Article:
Capping a week full of cray speculations, angry tweets, jaw-dropping revelations, and tumbling prices, many people were surprised by the collapse of FTX, but as more information comes to light, it appears that FTX's liquidity crisis started earlier than many believed.
The conflict between Binance and FTX, two cryptocurrency exchanges, has quickly developed and wreaked havoc on the market. Here is a summary of how it got started and why did this happen.
😂 made my day.#FTXbankruptcy #SBF_FTX #CZBinance pic.twitter.com/z1Ehimueuj— 𝓜𝓾𝓱𝓪𝓶𝓶𝓪𝓭 𝓙𝓾𝓷𝓪𝓲𝓭 𝓗𝓪𝓲𝓭𝓮𝓻 🇵🇰 (@silents3a) November 13, 2022
What happened to FTX?
Given that it helped several lending companies during the cryptocurrency contagion in the second quarter of 2022, the cryptocurrency exchange's financial stability was never in doubt. However, things started to get out of hand in the second week of November.
FTX's status has been the subject of suspicions since at least Nov. 2. The issues related to Alameda's ownership of a significant amount of FTX's Token (FTT) (Sam Bankman-Fried, aka SBF, founded Alameda and co-founded FTX). It began with a report on the inconsistent market cap of FTT and the illiquid FTT holdings of Alameda Research. FTT tokens had a $3.35 billion liquid market cap, while Alameda had FTT holdings worth $5.5 billion in debt leverage and collateral.
Liquidating our FTT is just post-exit risk management, learning from LUNA. We gave support before, but we won't pretend to make love after divorce. We are not against anyone. But we won't support people who lobby against other industry players behind their backs. Onwards.— CZ 🔶 Binance (@cz_binance) November 6, 2022
By November 6, Binance had decided to sell a sizeable portion of its FTT holdings. On November 7, problems with FTX withdrawals became apparent, signaling a bank run.
Get your funds out of FTX. This is financial advice.— Ran Neuner (@cryptomanran) November 6, 2022
On November 9, Binance expressed interest in purchasing the platform but rejected the offer due to uncertainties.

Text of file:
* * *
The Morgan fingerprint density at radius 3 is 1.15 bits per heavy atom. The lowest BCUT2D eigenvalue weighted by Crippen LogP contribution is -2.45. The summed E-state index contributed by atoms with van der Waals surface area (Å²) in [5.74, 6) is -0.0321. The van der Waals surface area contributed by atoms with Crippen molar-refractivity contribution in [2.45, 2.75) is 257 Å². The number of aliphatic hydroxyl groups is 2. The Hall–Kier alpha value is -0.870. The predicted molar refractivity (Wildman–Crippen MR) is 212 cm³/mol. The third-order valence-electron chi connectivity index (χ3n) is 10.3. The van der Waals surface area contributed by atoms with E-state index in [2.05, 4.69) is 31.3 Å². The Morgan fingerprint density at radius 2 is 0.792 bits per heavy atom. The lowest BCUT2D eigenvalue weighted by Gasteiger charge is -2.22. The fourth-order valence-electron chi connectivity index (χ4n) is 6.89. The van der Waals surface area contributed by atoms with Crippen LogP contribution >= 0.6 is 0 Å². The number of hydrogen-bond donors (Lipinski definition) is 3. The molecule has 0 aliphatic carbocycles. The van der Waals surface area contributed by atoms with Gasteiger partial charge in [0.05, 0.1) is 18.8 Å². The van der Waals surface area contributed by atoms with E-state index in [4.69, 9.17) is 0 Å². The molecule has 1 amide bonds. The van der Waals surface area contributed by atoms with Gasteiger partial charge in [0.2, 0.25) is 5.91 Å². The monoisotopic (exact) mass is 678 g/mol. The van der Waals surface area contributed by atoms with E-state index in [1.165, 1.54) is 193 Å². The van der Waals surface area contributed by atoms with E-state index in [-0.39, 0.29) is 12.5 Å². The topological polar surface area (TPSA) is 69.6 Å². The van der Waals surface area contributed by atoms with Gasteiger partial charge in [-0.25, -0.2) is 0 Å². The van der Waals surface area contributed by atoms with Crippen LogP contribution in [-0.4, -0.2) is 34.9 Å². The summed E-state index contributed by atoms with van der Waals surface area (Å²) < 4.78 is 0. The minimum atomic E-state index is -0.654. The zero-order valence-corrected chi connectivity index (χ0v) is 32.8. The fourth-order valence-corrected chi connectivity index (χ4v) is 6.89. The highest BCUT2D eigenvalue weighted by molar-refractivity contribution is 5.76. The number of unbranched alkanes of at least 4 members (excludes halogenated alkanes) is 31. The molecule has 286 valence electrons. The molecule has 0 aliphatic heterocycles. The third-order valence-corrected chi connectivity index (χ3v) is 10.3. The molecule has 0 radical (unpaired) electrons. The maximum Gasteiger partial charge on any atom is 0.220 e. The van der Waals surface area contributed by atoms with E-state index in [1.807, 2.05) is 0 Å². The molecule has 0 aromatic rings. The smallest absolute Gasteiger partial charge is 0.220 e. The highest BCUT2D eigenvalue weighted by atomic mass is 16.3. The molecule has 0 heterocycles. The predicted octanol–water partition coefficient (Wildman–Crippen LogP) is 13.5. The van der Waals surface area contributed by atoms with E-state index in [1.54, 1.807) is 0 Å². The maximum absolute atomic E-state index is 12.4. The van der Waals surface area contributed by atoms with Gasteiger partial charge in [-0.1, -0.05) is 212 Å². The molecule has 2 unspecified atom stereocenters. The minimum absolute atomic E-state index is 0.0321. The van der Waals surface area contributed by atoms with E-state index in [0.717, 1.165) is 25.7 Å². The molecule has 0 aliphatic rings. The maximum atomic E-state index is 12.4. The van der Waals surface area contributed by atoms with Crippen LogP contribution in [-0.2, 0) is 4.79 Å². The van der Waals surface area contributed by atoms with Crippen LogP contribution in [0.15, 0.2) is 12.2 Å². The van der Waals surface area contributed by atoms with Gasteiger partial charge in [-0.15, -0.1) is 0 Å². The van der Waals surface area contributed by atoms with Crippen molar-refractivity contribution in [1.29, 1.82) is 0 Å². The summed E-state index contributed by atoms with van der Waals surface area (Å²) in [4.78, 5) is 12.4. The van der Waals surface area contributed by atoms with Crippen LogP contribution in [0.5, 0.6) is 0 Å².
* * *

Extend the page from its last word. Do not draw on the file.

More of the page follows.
As a result of corporate due diligence, as well as the latest news reports regarding mishandled customer funds and alleged US agency investigations, we have decided that we will not pursue the potential acquisition of https://t.co/FQ3MIG381f.— Binance (@binance) November 9, 2022
Things escalated; SBF resigned on November 11, and FTX, Alameda, and FTX US filed for Chapter 11 bankruptcy in the US. A total of 130 FTX Group companies have declared bankruptcy.
2) I'm really sorry, again, that we ended up here.— SBF (@SBF_FTX) November 11, 2022
Hopefully things can find a way to recover. Hopefully this can bring some amount of transparency, trust, and governance to them.
Ultimately hopefully it can be better for customers.
Then the unexpected happened, Tether proactively blacklisted $31.4 million worth of USDT USDT tokens linked to the transactions after FTX confirmed via Telegram that it had been hacked.
According to blockchain analytics company Elliptic, a total of $477 million is believed to have been stolen, with the remaining funds being transferred by the platform itself into secure storage.
A common Ethereum wallet address that had amassed over 83,878.63 Ether (worth over $105.3 million) in just two hours starting at 2:20 am UTC on November 12 was the recipient of millions of dollars' worth of transfers from wallets connected to FTX.
Why did this happen to FTX?
You might be wondering now, what caused FTX to crash as the crisis engulfing the market deepened over the time? Well, the answer is because Alameda, Bankman-cryptocurrency Fried's hedge fund, decided to lend billions of dollars worth of customer assets to finance risky bets before it collapsed, according to a Thursday article in The Wall Street Journal.
The incident has undermined trust in the cryptocurrency sector and will give international regulators more confidence to tighten the noose. Some of the biggest names in the industry stated that they would welcome the scrutiny if it helped to rebuild public confidence in the sector.
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